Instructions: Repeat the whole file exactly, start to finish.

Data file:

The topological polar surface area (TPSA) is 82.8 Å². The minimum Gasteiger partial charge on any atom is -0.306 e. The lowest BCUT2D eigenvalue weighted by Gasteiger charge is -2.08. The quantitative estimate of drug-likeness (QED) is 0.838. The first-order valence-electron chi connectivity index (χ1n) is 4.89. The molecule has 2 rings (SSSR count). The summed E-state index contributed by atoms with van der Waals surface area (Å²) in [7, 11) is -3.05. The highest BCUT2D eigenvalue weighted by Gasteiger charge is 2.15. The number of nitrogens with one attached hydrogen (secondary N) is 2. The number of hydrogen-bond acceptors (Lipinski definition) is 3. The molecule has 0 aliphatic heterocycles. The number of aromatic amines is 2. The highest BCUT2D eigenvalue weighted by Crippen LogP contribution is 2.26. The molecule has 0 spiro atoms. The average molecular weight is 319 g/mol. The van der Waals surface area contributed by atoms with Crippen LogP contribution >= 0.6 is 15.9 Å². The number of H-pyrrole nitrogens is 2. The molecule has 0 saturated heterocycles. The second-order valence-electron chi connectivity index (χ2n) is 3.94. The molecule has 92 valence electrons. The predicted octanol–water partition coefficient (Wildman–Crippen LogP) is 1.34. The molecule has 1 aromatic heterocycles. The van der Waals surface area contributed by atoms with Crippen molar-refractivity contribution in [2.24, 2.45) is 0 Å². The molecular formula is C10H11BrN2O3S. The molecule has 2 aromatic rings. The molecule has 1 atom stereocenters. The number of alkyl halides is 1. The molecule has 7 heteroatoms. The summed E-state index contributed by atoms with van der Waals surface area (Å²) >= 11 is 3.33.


The topological polar surface area (TPSA) is 82.8 Å². The minimum Gasteiger partial charge on any atom is -0.306 e. The lowest BCUT2D eigenvalue weighted by Gasteiger charge is -2.08. The quantitative estimate of drug-likeness (QED) is 0.838. The first-order valence-electron chi connectivity index (χ1n) is 4.89. The molecule has 2 rings (SSSR count). The summed E-state index contributed by atoms with van der Waals surface area (Å²) in [7, 11) is -3.05. The highest BCUT2D eigenvalue weighted by Gasteiger charge is 2.15. The number of nitrogens with one attached hydrogen (secondary N) is 2. The number of hydrogen-bond acceptors (Lipinski definition) is 3. The molecule has 0 aliphatic heterocycles. The number of aromatic amines is 2. The highest BCUT2D eigenvalue weighted by Crippen LogP contribution is 2.26. The molecule has 0 spiro atoms. The average molecular weight is 319 g/mol. The van der Waals surface area contributed by atoms with Crippen LogP contribution >= 0.6 is 15.9 Å². The number of H-pyrrole nitrogens is 2. The molecule has 0 saturated heterocycles. The second-order valence-electron chi connectivity index (χ2n) is 3.94. The molecule has 92 valence electrons. The predicted octanol–water partition coefficient (Wildman–Crippen LogP) is 1.34. The molecule has 1 aromatic heterocycles. The van der Waals surface area contributed by atoms with Crippen molar-refractivity contribution in [2.24, 2.45) is 0 Å². The molecular formula is C10H11BrN2O3S. The molecule has 2 aromatic rings. The molecule has 1 atom stereocenters. The number of alkyl halides is 1. The molecule has 7 heteroatoms. The summed E-state index contributed by atoms with van der Waals surface area (Å²) >= 11 is 3.33.